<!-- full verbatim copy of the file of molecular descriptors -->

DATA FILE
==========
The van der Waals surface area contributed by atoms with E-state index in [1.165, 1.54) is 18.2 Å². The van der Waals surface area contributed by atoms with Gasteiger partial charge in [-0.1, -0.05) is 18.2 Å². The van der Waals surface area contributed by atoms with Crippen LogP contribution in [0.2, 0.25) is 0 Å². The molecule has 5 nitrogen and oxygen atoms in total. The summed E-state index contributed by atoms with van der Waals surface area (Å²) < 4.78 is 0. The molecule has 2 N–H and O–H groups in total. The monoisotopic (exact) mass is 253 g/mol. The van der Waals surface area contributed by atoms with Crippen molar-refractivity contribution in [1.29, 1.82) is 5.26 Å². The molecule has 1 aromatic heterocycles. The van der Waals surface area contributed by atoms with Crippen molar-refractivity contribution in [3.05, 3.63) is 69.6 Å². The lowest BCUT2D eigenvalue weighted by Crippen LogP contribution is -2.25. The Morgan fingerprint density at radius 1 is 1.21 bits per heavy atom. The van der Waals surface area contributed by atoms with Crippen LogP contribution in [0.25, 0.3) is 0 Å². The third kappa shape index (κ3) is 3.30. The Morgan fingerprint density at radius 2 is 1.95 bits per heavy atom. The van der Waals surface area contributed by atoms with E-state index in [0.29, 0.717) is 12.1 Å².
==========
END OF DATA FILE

The van der Waals surface area contributed by atoms with E-state index in [1.165, 1.54) is 18.2 Å². The van der Waals surface area contributed by atoms with Gasteiger partial charge in [-0.1, -0.05) is 18.2 Å². The van der Waals surface area contributed by atoms with Crippen LogP contribution in [0.2, 0.25) is 0 Å². The molecule has 5 nitrogen and oxygen atoms in total. The summed E-state index contributed by atoms with van der Waals surface area (Å²) < 4.78 is 0. The molecule has 2 N–H and O–H groups in total. The monoisotopic (exact) mass is 253 g/mol. The van der Waals surface area contributed by atoms with Crippen molar-refractivity contribution in [1.29, 1.82) is 5.26 Å². The molecule has 1 aromatic heterocycles. The van der Waals surface area contributed by atoms with Crippen molar-refractivity contribution in [3.05, 3.63) is 69.6 Å². The lowest BCUT2D eigenvalue weighted by Crippen LogP contribution is -2.25. The Morgan fingerprint density at radius 1 is 1.21 bits per heavy atom. The van der Waals surface area contributed by atoms with Crippen LogP contribution in [0.25, 0.3) is 0 Å². The third kappa shape index (κ3) is 3.30. The Morgan fingerprint density at radius 2 is 1.95 bits per heavy atom. The van der Waals surface area contributed by atoms with E-state index in [0.29, 0.717) is 12.1 Å².